FORMER Labour councillor Dan Kemp, a key figure introducing scrutiny to local government to hold decision makers to account, has died aged 60.
Dan, who served on Victoria ward from 2002 to 2014, was also vice chair for the overview and scrutiny board from 2003 to 2013.
He knew more than most about many aspects of the council’s operations and finance, and by the time he left the council in 2014 it was a very different place from when he was first elected in 2002 – the same year Jules Pipe became Hackney’s first elected mayor.
Scrutiny was introduced by the Local Government Act 2000 which created separate executive and overview and scrutiny functions within councils.
His fellow Victoria ward councillor Katie Hanson told the Gazette: “Scrutiny becomes even more important when one party has a lot of power, like in Hackney when you have one party with most of the seats. It’s almost like standing up to your friends as well as your enemies.
“Dan really engaged with the changes that happened in local government and became the big lead on scrutiny. Obviously there were officers who would convene meetings but he set the political tone for it, and that was his real strength.”
Dan even wrote a chapter in a book about scrutiny published in 2010 by the Institute of Local Government Studies, called Scrutiny: Theory and Practice in Local Government.
He was a dedicated supporter of West Ham football club, travelling to away games as well as a regular at Upton Park. He worked in finance and had a great passion for political history.
“He would come out with interesting historical facts and bring that to bear to a present day situation,” said Katie. “He would tell funny stories like about being in the queue at West Ham to go in and someone’s phone would start playing ‘I’m Forever Blowing Bubbles’ which is their official song, but because so many fans had that as their ring tone they would all take out their phones.”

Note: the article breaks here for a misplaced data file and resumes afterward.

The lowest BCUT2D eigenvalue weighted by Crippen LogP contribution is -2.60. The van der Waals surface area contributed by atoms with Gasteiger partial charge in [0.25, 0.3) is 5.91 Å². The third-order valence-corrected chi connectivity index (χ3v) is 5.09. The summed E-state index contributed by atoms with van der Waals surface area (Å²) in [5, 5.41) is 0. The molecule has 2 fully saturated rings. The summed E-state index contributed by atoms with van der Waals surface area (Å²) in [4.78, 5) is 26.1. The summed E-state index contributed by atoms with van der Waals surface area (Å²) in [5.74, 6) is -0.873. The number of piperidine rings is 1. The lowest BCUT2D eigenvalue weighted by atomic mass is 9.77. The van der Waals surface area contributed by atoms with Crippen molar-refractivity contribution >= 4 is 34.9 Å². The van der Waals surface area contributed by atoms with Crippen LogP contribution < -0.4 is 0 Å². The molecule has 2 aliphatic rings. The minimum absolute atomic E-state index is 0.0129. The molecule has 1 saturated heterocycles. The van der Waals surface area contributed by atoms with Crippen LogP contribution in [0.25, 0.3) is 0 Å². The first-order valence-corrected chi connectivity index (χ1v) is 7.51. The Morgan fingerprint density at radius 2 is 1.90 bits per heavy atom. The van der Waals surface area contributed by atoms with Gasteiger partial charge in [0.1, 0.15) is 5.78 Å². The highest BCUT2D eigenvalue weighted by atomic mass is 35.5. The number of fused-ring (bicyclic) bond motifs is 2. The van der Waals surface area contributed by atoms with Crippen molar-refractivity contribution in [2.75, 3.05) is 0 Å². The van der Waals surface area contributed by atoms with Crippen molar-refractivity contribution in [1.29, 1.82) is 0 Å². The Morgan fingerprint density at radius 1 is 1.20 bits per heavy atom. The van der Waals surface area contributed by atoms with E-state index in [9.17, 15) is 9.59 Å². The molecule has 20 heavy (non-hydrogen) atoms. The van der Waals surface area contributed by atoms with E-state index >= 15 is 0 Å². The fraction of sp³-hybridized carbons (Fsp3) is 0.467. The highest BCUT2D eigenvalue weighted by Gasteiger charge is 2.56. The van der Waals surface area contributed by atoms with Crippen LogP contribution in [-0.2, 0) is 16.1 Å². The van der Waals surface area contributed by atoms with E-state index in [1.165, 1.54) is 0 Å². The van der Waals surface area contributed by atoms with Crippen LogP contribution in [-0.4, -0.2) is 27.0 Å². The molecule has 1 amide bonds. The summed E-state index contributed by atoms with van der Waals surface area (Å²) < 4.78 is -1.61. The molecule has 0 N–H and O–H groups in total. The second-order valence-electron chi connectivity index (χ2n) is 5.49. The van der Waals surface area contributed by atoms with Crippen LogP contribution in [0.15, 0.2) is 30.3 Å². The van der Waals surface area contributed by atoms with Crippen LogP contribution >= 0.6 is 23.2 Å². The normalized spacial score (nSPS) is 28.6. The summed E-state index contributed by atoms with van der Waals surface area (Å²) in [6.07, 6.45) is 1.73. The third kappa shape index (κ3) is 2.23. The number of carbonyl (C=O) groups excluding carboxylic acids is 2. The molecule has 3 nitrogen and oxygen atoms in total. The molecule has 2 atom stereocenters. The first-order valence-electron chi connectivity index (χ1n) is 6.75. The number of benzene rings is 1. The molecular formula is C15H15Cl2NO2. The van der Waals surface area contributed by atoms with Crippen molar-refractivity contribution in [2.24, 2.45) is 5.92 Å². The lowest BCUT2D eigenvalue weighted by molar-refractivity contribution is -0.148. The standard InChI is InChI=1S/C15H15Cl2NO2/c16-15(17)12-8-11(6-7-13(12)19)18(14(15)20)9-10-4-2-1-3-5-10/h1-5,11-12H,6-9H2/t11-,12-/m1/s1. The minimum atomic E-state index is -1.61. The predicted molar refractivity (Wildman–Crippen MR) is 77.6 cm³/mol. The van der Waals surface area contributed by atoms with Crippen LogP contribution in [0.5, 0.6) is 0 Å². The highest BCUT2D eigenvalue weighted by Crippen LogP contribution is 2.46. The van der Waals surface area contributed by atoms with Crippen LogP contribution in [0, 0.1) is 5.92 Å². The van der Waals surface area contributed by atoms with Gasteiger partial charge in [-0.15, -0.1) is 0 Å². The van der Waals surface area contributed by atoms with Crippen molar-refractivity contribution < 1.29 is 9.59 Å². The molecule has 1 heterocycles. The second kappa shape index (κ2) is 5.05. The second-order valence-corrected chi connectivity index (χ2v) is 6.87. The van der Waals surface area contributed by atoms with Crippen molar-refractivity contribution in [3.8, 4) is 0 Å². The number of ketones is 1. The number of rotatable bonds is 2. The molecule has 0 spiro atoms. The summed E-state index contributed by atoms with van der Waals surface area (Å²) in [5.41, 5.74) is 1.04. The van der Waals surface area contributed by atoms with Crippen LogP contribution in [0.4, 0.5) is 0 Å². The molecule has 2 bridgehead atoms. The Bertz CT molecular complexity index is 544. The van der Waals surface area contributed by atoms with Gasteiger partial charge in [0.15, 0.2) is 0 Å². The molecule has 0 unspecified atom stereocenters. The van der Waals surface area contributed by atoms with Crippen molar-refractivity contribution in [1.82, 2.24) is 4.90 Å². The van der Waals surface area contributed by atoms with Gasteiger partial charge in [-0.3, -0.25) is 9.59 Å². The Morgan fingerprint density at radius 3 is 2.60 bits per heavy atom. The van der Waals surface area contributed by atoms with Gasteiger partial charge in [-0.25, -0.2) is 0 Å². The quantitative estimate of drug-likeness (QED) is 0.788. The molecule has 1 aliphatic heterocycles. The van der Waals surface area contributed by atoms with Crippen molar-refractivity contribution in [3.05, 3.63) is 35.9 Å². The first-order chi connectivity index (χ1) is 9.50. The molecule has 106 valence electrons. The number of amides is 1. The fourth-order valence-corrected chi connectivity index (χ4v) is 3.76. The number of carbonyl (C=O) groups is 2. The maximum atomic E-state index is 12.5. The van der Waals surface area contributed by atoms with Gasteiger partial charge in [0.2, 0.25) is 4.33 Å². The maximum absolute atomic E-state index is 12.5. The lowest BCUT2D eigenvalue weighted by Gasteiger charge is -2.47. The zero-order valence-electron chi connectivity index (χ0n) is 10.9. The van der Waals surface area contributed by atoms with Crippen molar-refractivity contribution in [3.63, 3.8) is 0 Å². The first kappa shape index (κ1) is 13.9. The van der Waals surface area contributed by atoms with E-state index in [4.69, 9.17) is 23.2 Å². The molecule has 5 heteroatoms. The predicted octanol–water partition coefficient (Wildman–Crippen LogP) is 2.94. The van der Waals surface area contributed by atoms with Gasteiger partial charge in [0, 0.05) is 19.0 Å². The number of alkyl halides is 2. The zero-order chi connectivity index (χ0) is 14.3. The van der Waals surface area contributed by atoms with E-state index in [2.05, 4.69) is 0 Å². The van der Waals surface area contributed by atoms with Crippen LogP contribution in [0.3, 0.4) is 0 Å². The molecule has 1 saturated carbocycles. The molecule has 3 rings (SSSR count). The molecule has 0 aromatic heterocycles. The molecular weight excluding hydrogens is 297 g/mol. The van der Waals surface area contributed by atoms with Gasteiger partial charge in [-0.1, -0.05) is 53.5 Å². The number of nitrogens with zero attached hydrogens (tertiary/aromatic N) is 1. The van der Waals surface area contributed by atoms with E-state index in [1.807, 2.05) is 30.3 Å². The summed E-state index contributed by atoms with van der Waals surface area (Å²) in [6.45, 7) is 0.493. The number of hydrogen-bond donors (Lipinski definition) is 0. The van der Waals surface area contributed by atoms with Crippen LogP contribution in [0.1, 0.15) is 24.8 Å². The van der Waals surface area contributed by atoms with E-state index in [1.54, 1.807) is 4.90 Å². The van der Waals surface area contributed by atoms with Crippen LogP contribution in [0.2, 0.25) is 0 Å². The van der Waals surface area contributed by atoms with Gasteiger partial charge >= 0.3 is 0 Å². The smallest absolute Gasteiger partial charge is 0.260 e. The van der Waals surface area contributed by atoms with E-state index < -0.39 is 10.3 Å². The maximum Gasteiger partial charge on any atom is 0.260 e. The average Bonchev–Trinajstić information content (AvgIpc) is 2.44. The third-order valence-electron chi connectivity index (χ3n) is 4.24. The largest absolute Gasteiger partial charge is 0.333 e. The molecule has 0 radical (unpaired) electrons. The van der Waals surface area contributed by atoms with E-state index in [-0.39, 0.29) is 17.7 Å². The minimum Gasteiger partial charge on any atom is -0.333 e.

Hackney’s mayor Phil Glanville remembers Dan as a “stalwart campaigner who was always active” across the borough for Hackney Labour when he first ran to be a councillor in 2005.
“On joining the Council in 2006 I swiftly saw he had an equal passion for scrutinising executive decisions at the town hall as well as standing up for Victoria Ward residents,” he added. “He will be greatly missed by all of us.”
RICHARD Bruce, a Labour councillor for Dalston ward from 1982 to 1990, has died, says a report from the Hackney Gazette .
He was a postman for many years, having famously taken a temporary job while finishing his PhD in anthropology, which he never completed.
His anthropological training carried through into his lifelong interest in social justice and political engagement. Richard was very active in the politics of Dalston, and also on the national executive of the Union of Communication Workers.
He met his wife Leslie while studying, and they moved to New York where she was a professor in the field.
He was a keen cricket fan and a member of Surrey CC, even when in America. Richard and Leslie had just returned from watching England versus the West Indies in Antigua a few days before he had a heart attack.
A Hackney Labour spokesperson said: “He was a real character and an absolute stalwart of Labour. An individualist, but always had something useful to say and had to be listened to. A great loss.”